hese are worrisome times for pharmaceutical companies and their investors. There are concerns about looming patent expirations for profitable drugs, a difficult regulatory environment and the possibility of price controls. To address those issues, drugmakers must refocus on research and development.
But not R&D as usual, according to the institutional investors who responded to a recent survey conducted by FTI Consulting. Those investors see the need for R&D models to change to address current challenges, but there’s no consensus on what should be different. That gives companies an opportunity to use their research programs to set themselves apart.
Nearly eight in 10 of the investors polled expect pharmaceutical firms to keep R&D spending at or below current levels — but 70% would prefer that companies step up their search for new drugs. At the same time, investors are scrutinizing the return on investment of specific programs and comparing those results with what corporate capital might have returned if it had been put into nonpharmaceutical investments.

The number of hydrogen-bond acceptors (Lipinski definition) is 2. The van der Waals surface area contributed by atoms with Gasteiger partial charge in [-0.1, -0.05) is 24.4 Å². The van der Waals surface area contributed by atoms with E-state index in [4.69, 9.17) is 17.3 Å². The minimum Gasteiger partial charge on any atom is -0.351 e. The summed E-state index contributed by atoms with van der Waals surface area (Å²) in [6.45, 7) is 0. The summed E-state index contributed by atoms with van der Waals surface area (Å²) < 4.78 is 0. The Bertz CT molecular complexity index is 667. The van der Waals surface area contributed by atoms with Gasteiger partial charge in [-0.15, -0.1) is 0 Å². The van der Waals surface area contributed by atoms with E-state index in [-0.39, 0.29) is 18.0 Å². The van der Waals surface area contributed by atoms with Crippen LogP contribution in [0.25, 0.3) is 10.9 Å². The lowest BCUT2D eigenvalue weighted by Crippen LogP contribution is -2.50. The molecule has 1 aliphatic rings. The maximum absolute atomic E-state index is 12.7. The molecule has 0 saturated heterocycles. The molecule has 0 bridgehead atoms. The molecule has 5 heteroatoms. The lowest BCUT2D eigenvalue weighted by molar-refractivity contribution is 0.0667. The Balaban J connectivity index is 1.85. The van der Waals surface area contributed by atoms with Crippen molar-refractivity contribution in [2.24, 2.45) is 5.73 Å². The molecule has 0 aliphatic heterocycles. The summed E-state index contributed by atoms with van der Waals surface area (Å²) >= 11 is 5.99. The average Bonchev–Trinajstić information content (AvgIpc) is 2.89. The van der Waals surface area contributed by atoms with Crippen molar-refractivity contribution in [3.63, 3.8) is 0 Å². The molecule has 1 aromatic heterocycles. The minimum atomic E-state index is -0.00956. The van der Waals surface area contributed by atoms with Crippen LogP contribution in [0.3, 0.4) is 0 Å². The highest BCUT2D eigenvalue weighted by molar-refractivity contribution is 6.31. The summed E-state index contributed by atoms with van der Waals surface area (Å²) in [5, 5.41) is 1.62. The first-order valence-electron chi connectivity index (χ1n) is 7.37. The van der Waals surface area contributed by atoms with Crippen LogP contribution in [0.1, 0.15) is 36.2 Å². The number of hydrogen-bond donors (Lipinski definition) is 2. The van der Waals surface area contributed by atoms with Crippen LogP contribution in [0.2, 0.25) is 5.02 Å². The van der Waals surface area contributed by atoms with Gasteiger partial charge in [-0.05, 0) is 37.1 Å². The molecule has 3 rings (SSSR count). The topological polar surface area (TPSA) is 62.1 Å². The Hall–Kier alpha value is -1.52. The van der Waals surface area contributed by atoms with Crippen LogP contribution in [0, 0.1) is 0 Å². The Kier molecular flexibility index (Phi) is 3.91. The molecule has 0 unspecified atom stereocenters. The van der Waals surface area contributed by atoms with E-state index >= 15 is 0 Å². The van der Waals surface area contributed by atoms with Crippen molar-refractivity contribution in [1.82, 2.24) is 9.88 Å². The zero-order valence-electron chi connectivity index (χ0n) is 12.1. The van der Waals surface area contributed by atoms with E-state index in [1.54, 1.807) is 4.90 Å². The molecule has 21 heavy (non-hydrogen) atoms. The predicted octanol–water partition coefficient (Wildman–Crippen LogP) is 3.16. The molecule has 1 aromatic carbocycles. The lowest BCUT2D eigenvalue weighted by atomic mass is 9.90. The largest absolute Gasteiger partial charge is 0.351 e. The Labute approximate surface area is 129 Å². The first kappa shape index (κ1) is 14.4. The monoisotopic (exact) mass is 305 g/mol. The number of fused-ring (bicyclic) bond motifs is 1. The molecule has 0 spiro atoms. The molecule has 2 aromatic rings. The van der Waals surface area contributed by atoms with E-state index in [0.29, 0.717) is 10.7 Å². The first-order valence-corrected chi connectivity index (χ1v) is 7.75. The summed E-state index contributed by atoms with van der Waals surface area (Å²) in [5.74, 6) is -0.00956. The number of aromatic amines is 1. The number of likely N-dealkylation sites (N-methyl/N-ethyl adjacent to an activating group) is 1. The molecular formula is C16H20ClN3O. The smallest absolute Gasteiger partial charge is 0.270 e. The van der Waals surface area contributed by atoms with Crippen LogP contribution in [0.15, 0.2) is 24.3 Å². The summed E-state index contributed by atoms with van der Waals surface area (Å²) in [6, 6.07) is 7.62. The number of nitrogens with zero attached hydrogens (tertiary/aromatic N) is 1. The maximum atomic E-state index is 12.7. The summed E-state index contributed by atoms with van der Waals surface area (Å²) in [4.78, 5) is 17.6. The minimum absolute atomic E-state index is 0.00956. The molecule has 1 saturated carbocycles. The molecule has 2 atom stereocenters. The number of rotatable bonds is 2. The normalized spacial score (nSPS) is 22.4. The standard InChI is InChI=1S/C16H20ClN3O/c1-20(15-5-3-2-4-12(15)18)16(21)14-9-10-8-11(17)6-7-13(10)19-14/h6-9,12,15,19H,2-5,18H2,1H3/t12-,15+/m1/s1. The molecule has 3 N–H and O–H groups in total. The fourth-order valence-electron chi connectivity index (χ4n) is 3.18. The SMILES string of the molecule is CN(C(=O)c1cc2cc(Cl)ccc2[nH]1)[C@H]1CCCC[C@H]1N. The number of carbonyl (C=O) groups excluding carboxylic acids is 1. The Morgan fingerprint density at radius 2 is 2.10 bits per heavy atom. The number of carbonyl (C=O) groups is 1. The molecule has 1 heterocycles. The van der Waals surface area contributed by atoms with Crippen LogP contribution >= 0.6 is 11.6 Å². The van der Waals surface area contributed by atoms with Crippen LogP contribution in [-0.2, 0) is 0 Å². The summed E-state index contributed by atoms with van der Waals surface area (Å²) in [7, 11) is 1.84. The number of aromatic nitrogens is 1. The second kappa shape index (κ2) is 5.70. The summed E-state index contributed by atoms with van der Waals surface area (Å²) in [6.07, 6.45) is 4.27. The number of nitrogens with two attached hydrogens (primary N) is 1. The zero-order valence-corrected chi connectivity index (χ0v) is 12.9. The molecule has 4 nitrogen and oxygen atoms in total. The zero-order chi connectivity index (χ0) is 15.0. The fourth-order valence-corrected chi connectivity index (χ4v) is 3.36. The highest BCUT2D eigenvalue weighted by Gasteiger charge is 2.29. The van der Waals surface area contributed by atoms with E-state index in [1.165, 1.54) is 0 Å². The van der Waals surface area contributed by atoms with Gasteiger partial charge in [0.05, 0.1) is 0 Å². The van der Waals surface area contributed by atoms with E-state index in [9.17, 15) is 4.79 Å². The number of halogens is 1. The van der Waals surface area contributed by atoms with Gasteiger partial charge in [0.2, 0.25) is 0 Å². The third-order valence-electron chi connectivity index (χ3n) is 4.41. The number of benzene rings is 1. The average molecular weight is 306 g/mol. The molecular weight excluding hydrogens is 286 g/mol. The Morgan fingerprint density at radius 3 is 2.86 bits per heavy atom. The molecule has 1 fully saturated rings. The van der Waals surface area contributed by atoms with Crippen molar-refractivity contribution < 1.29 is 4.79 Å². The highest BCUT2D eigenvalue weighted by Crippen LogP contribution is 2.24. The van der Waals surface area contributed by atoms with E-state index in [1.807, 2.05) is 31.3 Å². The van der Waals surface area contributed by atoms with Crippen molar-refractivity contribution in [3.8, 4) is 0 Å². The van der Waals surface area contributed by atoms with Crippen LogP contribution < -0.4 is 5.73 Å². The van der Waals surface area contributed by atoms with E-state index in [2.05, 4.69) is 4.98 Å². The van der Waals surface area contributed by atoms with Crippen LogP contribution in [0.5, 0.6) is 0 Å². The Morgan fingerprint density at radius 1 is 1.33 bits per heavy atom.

In this environment, manufacturers must be able to demonstrate the effectiveness of their R&D models. For some, that will mean greater transparency about R&D goals — explaining, for example, why their aim is to diversify the product pipeline to reduce risk or, conversely, to narrow their focus to enhance efficiency. Other companies will have to provide greater detail about particular products under development to justify the spending.
But whatever the particulars, any successful R&D communications strategy will have to refine its pipeline narrative. A research program that queries investors about their views of a company’s R&D efforts — such as what they think pipeline priorities should be and how they assign an investment value to research initiatives — can help management fine-tune its message.
An R&D story that ranges widely across areas of investor concern — the company’s drug development milestones; its research partnerships; its licensing agreements and acquisitions; and the key factors it uses to measure success — should present a balanced mix of early-, mid- and late-stage assets to increase investor confidence in the long-term viability of the company’s R&D strategy.
A well-informed institutional investor can be a great advocate for a company’s R&D story, so it pays to take every opportunity to communicate the pipeline narrative — for example, by holding investor events to showcase the company’s scientific vision. A company also might leverage digital tools, such as interactive fact sheets and video content devoted to particular products.